Decision Tree

Applying decision tree model in R's library 'rpart', using rpart function to build a model, showing fancyRpartPlot example, predicting with predict(), pruning with prune().

Thanks to DataCamp, I know more about Machine Learning. Among its different tasks, I first learnt an very important concept in supervised learning, Classification, which is suitable for the data with predefined classes. It automatically assign class to observations with features. Formally, an observation consists of a vector of features and a class. Classification model assigns automatically class with the input features, base on classes of previous ovservations. In this blog, I will talk about one algorithm of Classification: Decision Tree.

A decision tree is a decision support tool that uses a tree-like graph or model of decisions and their possible consequences. It is a flowchart-like structure in which each internal node represents a “test” on an attribute, each branch represents the outcome of the test and each leaf node represents a class label, the paths from root to leaf represents classification rules. Like the following structure:

Decision Tree Structure

Learn a decision tree

We should use training set to learn a decision tree; to do this, we need come up with queries at each node. In order to realise recursive partitioning and regression tree, we need to use the fonction rpart() in the library rpart.

# For example, we use the "titanic" data frame (Source: Kaggle),
# which contains 714 observations and 4 variables: Survived,
# Pclass, Sex and Age.
# It has been divided into training and test sets (named train
# and test).
# Build a tree model: tree
tree <- rpart(Survived ~ ., train, method = "class")
# another expression
rpart(Survived ~ Pclass + Sex + Age, train, method = "class")

Then, we can use fonction fancyRpartPlot() to draw the decision tree.


Decision Tree Example

Let’s take the plot above as an example, which studies survivals in Titanic.The root node, at the top, shows 41% of passengers servive while 59% of them die. Next, if the passenger is a woman, we move to the left branch, then we see she has 76% probability to be alive. However, if she is in the second class, for the next step, we move to the right branch, which indicates she has only 44% probability to live. The rest can be done in the same manner.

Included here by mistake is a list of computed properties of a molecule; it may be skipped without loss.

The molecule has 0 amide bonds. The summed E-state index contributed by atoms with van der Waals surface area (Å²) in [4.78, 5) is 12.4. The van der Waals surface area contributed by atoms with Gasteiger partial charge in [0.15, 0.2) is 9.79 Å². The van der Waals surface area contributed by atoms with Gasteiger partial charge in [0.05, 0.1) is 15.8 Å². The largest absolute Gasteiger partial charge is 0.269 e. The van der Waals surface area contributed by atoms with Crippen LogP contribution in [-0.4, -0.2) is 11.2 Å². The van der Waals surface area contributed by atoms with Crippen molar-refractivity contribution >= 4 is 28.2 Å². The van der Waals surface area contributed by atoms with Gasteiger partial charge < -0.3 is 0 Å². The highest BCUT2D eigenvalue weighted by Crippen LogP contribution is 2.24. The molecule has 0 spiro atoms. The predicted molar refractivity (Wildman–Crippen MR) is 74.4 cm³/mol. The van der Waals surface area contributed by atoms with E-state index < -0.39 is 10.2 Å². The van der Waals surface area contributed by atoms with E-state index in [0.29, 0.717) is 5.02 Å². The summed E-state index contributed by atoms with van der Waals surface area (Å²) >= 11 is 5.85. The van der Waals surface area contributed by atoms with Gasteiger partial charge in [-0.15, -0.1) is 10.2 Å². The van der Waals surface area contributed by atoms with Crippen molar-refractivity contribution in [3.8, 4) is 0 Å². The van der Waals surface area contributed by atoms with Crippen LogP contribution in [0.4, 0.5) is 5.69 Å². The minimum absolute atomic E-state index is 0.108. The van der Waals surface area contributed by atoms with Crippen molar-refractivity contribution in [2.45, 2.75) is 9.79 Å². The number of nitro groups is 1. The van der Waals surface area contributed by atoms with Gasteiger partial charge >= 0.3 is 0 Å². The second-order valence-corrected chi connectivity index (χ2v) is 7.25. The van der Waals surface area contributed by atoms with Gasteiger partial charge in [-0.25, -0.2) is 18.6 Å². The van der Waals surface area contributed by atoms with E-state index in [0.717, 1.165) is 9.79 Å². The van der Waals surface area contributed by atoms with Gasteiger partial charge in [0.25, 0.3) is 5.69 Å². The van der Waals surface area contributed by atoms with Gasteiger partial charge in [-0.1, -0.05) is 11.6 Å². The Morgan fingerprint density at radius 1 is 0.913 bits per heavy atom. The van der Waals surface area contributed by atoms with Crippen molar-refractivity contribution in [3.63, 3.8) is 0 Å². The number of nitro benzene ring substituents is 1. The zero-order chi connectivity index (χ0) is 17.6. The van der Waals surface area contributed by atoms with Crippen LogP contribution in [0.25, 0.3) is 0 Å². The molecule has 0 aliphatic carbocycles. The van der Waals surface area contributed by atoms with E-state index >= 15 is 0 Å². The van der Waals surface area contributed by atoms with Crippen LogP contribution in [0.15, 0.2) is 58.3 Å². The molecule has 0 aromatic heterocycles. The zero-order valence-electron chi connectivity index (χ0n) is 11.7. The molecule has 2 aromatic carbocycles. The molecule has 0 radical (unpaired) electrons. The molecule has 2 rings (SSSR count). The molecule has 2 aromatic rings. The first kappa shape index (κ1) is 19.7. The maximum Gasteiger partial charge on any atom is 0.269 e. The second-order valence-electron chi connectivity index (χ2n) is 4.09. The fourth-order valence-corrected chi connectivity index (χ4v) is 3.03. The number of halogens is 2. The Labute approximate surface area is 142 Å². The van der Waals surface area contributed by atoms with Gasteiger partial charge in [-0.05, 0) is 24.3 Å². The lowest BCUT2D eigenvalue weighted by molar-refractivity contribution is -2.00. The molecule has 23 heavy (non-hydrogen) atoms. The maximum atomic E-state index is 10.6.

Classify with the decision tree

The previous learning step involved proposing different tests on which to split nodes and then to select the best tests using an appropriate splitting criterion. You were spared from all the implementation hassles that come with that: the rpart() function did all of that for you.

Now we are going to classify the instrances that are in the test set in the following steps:

  • Use “tree” to predict the labels of the test set with the predict() function
  • Create a confusion matrix of the predictions on the test set
  • Use the confusion matrix to print out the accuracy

Following the previous codes, we can achieve the steps above the codes:

# Predict the values of the test set: pred
pred <- predict(tree, test, type = "class")

# Construct the confusion matrix: conf
conf <- table(test$Survived, pred)

# Print out the accuracy
sum( diag(conf) ) / sum(conf)  # 0.7990654
# Around 80% of all test instances have been classified correctly.

Pruning the tree

The number of nodes in the decision tree play an important role to see whether the decision tree will overfits to the training set or not. If you restrict the size of decision tree, the bias of resulting tree model will be higher, which will effectively decrease chance on overfit. This process is called Pruning the decision tree.

Now suppose that we will build a complex tree model: tree_cp. Then we can use the prune() method to shrink the “tree_cp” to a more compact tree; also specify the cp argument to be 0.01. As follows:

# Calculation of a complex tree
tree_cp <- rpart(Survived ~ ., train, method = "class",
           control = rpart.control(cp=0.00001))

# Draw the complex tree

# Prune the tree: pruned
pruned <- prune(tree_cp, cp = 0.01)

# Draw pruned

All things above are what I understand after learning from DataCamp, if you have some other ideas, don’t hesitate to tell me :)